Trigger warning or content warnings as referred by some as an alert provided by a provider of information to a recipient about the nature of their content. The purpose of giving trigger warnings is to avoid causing discomfort among the recipients of the information being provided due to post-traumatic stress resulting from relieving the memories of experiences they may have undergone that is related to the topic. Trigger warnings were first adopted in blogs and other information websites but have of late gained entry into institutions of higher learning. As a result, they have become a subject of big debate on their impact on higher learning. This paper is going to discuss whether colleges should shield students from discussing and examining topics they find offensive or disagree with by creating safe spaces where those materials and views are prohibited. I think they should not because of the following reasons.
Students attend college to get to know themselves and find their path in life. The best way to do that is to go outside one's comfort zone. One will not be able to advance in their career or personal life without engaging in thoughts that challenge their thinking. As a result, the topics taught in colleges are meant to challenge the thinking capacity of students by engaging them in topics that are controversial (Wilson,67). There is a consensus that the learning process needs to engage parties from both sides the professors and the students alike. Therefore the professors need to take the welfare of the students into consideration when they are teaching to make them as comfortable as possible (Sturgis, 34).
The composition of college students is made up of a wide variety of students who have undergone various traumatic experiences. From war veterans to victims of sexual assault, all these people should be allowed to continue their education. However, avoiding these discussions is not solving the problem because in the real world nobody is going to cushion them against these topics. On top of this outlawing controversial topics and making trigger warnings mandatory is like placing handcuffs on academic learning in its entirety because the other majority students will have to be restrained by the needs of the minority and that is disastrous for learning.
Outlawing offensive topics does not even help the students that are suffering from post-traumatic stress. Even more than guiding students to their career paths, colleges have the responsibility of building the personalities of students who are in attendance. These trigger warnings are just a means of providing them with a way of running away from challenges rather than tackling them. The truth of the matter is that life is unfair and these acts of violence, sexual assault, racism, and discrimination can happen to anyone regardless of who they are. However, students should let these events be what defines them and the path they take in life.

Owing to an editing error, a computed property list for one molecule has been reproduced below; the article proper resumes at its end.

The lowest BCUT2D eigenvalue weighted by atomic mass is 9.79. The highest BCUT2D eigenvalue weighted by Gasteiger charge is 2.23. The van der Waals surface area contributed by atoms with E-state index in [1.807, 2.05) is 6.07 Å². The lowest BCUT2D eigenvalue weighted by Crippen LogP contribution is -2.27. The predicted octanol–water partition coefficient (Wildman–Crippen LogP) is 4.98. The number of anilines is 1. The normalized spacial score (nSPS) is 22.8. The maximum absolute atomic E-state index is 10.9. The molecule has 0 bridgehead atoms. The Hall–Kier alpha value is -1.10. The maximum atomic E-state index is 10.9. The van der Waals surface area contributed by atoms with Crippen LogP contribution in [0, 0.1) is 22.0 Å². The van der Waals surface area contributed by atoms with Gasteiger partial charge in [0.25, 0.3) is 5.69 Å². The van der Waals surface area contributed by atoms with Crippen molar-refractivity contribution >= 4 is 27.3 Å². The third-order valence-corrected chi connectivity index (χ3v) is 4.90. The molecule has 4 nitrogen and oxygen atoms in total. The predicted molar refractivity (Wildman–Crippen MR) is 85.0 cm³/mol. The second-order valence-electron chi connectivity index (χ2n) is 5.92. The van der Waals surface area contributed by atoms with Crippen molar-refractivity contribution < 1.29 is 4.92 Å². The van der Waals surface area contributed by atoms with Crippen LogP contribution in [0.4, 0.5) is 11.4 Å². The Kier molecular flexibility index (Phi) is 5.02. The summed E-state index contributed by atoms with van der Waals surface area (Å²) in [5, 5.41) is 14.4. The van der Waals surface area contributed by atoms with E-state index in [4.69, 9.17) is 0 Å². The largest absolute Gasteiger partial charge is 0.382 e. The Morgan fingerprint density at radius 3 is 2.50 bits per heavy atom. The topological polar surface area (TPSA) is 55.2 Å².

According to Wilson (123) Trigger warnings are only as effective as their use, past a certain limit they become toxic to the educations system. An example is when the trigger warnings are applied used to avoid topics that go against ones moral values. As Professor Engel, an associate media and film arts puts it, the triggers are for medical reasons and not the students personal views on matters race, gender, and religion (Schmidt, 28). To endure this does not happen the learning institutions have to keep trigger warnings as recommendations but not as necessities.
The issue of trigger warnings is a matter of common sense. These college professors are highly trained individuals and should be provided the liberty of assessing a situation and determining whether it warrants a trigger warning or not. They should also be allowed the liberty of assessing a students request and warranting whether it is worth consideration or not. Otherwise, they may as well scrap out the higher education program from the system.
Students such as Faith N. Ferber, a junior at American University (Schmidt, 56), have been using trigger warning and it has been working for her. It has worked because the professor was allowed the liberty of assessing the situation and coming up with judgment. Allowing professors with this liberty will no doubt result in mistakes, after all, they are all human and are prone to make mistakes, but so is the alternative. According to Scott C. Hammond, a professor at Jon M. Huntsman School of Business at Utah School of Business (Schmidt, 24), warnings are more likely to become the norm. Does this mean that the current generation of students is more exposed to violence, assault, and discrimination any more than the previous generation? Yes, the number of those exposed to these acts is high, but the rise in number indicates an increase in the number of students who give sensitivity priority over the learning process, which is why this paper supports the act by the American University Faculty Senate to adopt the free speech resolution.
Wilson, Robin. Students Requests for Trigger Warnings Grow More Varied.
The Chronicle of Higher Education, 14 Sept. 2015,
Sturgis, Ingrid. WARNING: This Lesson May Upset You. 10 March 2016. Questia. Document. 4 December 2017.
Schmidt, Peter. A Facultys Stand on Trigger Warnings Stirs Fear among Students.
The Chronicle of Higher Education, 6 Oct. 2015,
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